These rather close relationships help the teacher deal with any academic or behavioral problems that might occur. Because a class stays together for 9 years, the students develop close relationships with each other and a special sense of belonging to their class and to their school Morrill, The commitment to free or low-cost, high-quality early childhood education found in Denmark and many other Nordic and Western European nations is lacking in the United States, where parents who desire such education for their children usually must pay hundreds of dollars monthly.
Many education scholars think the United States would do well to follow the example of these other nations in this regard. These numbers were reflected in other differences Kozol found when he visited city and suburban schools. Louis, Illinois, where most of the residents are poor and almost all are African American, schools had to shut down once because of sewage backups. A history teacher had students but only 26 textbooks, some of which were missing their first pages. Visitors could smell urinals feet from the bathroom.
Contrast these schools with those Kozol visited in suburbs. A high school in a Chicago suburb had seven gyms and an Olympic-size swimming pool. Students there could take classes in seven foreign languages. A suburban New Jersey high school offered 14 AP courses, fencing, golf, ice hockey, and lacrosse, and the school district there had 10 music teachers and an extensive music program. From his observations, Kozol concluded that the United States is shortchanging its children in poor rural and urban areas.
As we saw in Chapter 11 "The Family"poor children start out in life with many strikes against them. The schools they attend compound their problems and help ensure that the American ideal of equal opportunity for all remains just that—an ideal—rather than reality. As Kozolp. Whether they were born to poor white Appalachians or to wealthy Texans, to poor black people in the Bronx or to rich people in Manhasset or Winnetka, they are all quite wonderful and innocent when they are small.
We soil them needlessly. Just a few years ago, a news report discussed public schools in Washington, DC. More than one-third of the schools had a mouse infestation, and in one elementary school, there were so many mice that the students gave them names and drew their pictures. The Washington Post, p. School building condition, school attendance, and academic achievement in New York City public schools: Journal of Environmental Psychology, 28 3— School Segregation A related issue to inequality in the schools is school segregation.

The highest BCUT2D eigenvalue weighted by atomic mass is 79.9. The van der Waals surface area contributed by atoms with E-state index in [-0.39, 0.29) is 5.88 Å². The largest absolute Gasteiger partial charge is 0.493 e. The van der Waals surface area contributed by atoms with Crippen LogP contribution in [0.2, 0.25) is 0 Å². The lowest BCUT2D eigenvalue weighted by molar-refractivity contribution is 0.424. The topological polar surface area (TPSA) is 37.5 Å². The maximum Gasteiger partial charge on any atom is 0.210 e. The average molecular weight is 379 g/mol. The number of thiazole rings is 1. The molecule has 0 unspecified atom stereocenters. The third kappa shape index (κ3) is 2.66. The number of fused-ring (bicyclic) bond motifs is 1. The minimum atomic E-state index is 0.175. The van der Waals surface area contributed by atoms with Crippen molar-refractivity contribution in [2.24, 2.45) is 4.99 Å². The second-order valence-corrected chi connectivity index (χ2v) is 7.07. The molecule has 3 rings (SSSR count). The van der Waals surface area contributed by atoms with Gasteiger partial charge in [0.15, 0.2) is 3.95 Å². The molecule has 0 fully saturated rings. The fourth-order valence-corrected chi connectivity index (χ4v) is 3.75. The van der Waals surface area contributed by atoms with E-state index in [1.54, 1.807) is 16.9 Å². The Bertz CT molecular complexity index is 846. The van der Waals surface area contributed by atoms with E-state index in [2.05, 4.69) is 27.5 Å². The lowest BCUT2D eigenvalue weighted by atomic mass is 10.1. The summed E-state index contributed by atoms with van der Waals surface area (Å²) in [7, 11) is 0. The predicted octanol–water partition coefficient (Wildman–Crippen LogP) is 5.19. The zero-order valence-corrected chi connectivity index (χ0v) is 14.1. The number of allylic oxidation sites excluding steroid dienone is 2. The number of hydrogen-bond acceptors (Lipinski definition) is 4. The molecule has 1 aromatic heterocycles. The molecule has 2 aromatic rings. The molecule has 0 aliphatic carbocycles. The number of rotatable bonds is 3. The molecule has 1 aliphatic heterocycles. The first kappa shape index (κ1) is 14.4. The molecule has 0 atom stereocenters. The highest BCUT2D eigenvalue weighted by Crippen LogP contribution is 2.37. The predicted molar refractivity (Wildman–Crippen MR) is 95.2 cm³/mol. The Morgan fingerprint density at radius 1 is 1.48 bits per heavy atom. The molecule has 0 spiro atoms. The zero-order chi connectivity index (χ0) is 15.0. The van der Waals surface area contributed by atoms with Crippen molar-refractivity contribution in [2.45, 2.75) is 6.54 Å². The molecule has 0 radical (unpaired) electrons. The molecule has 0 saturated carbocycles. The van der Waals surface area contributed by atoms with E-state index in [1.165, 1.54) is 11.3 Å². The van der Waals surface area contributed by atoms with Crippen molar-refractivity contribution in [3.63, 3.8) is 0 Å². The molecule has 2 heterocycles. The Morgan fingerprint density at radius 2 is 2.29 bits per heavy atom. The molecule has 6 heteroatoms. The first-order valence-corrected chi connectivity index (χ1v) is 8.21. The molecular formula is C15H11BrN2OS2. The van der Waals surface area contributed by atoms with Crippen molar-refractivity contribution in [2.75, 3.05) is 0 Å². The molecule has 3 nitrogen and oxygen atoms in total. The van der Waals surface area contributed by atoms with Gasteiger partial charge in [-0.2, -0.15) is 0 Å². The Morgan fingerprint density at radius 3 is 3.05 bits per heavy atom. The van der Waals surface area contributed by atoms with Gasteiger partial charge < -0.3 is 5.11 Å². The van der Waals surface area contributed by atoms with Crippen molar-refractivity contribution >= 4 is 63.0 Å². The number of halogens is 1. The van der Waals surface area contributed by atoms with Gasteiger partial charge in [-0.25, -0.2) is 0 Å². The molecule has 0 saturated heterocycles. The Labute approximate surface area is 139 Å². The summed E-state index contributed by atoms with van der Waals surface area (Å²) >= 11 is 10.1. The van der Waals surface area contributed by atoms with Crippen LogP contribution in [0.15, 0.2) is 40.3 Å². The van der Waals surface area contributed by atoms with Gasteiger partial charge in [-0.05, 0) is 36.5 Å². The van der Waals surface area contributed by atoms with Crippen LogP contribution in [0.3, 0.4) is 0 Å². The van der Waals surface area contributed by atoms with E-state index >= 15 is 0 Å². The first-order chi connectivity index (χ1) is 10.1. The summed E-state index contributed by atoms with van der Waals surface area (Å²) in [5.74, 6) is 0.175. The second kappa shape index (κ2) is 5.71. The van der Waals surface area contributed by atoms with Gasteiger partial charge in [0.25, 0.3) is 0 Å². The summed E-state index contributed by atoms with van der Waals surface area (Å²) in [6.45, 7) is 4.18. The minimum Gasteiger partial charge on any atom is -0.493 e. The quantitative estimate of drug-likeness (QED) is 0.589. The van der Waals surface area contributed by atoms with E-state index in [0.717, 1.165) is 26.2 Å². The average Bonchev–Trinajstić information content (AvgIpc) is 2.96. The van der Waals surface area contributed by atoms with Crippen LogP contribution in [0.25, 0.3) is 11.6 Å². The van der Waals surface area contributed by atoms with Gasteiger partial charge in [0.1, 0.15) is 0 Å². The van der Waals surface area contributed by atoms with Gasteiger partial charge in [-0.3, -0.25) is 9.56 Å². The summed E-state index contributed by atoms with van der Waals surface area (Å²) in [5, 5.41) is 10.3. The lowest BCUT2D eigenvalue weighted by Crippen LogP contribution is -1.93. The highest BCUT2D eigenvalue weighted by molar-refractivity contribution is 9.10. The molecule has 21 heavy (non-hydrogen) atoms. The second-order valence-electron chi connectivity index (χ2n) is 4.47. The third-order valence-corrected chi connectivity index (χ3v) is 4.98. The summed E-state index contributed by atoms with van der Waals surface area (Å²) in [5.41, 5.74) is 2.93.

Beforeschools in the South were segregated by law de jure segregation School segregation stemming from legal requirements. Communities and states had laws that dictated which schools white children attended and which schools African American children attended. Schools were either all white or all African American, and, inevitably, white schools were much better funded than African American schools. Then inthe U. Supreme Court outlawed de jure school segregation in its famous Brown v.
Board of Education decision. In this decision the Court explicitly overturned its earlier, decision in Plessy v. Ferguson, which said that schools could be racially separate but equal.
Brown rejected this conclusion as contrary to American egalitarian ideals and as also not supported by empirical evidence, which finds that segregated schools are indeed unequal. Southern school districts fought the Brown decision with legal machinations, and de jure school segregation did not really end in the South until the civil rights movement won its major victories a decade later. Meanwhile, northern schools were also segregated and, in the years since the Brown decision, have become even more segregated.
School segregation in the North stemmed, both then and now, not from the law but from neighborhood residential patterns. Because children usually go to schools near their homes, if adjacent neighborhoods are all white or all African American, then the schools children from these neighborhoods attend will also be all white or all African American, or mostly so.
This type of segregation is called de facto segregation School segregation stemming from neighborhood residential patterns. Today many children continue to go to schools that are segregated because of neighborhood residential patterns, a situation that Kozol Kozol, J. The shame of the nation: The restoration of apartheid schooling in America. Reviving the goal of an integrated society: A 21st century challenge.
During the s and s, states, municipalities, and federal courts tried to reduce de facto segregation by busing urban African American children to suburban white schools and, less often, by busing white suburban children to African American urban schools.
Busing inflamed passions as perhaps few other issues during those decades Lukas, A turbulent decade in the lives of three American families.
White parents opposed it because they did not want their children bused to urban schools, where, they feared, the children would receive an inferior education and face risks to their safety.